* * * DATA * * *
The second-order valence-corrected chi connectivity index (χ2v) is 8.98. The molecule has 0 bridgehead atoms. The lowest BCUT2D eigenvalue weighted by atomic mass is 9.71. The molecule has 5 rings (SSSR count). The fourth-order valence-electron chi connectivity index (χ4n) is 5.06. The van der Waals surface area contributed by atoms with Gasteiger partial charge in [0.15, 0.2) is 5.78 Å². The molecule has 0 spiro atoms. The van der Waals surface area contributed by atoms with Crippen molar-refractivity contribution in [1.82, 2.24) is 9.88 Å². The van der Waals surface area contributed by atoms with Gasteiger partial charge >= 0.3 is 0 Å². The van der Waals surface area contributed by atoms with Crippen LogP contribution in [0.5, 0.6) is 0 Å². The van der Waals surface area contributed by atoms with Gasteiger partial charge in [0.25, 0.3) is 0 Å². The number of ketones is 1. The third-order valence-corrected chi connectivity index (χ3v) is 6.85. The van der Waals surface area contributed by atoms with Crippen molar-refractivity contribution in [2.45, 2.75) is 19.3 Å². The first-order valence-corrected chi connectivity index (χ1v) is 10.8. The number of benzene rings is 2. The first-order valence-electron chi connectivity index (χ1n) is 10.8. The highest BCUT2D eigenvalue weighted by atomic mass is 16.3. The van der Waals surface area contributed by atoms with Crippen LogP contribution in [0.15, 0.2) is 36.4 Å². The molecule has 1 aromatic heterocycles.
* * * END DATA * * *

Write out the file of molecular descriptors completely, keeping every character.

The second-order valence-corrected chi connectivity index (χ2v) is 8.98. The molecule has 0 bridgehead atoms. The lowest BCUT2D eigenvalue weighted by atomic mass is 9.71. The molecule has 5 rings (SSSR count). The fourth-order valence-electron chi connectivity index (χ4n) is 5.06. The van der Waals surface area contributed by atoms with Gasteiger partial charge in [0.15, 0.2) is 5.78 Å². The molecule has 0 spiro atoms. The van der Waals surface area contributed by atoms with Crippen molar-refractivity contribution in [1.82, 2.24) is 9.88 Å². The van der Waals surface area contributed by atoms with Gasteiger partial charge >= 0.3 is 0 Å². The van der Waals surface area contributed by atoms with Crippen LogP contribution in [0.5, 0.6) is 0 Å². The van der Waals surface area contributed by atoms with Gasteiger partial charge in [0.25, 0.3) is 0 Å². The number of ketones is 1. The third-order valence-corrected chi connectivity index (χ3v) is 6.85. The van der Waals surface area contributed by atoms with Crippen molar-refractivity contribution in [2.45, 2.75) is 19.3 Å². The first-order valence-corrected chi connectivity index (χ1v) is 10.8. The number of benzene rings is 2. The first-order valence-electron chi connectivity index (χ1n) is 10.8. The highest BCUT2D eigenvalue weighted by atomic mass is 16.3. The van der Waals surface area contributed by atoms with Crippen LogP contribution in [0.15, 0.2) is 36.4 Å². The molecule has 1 aromatic heterocycles.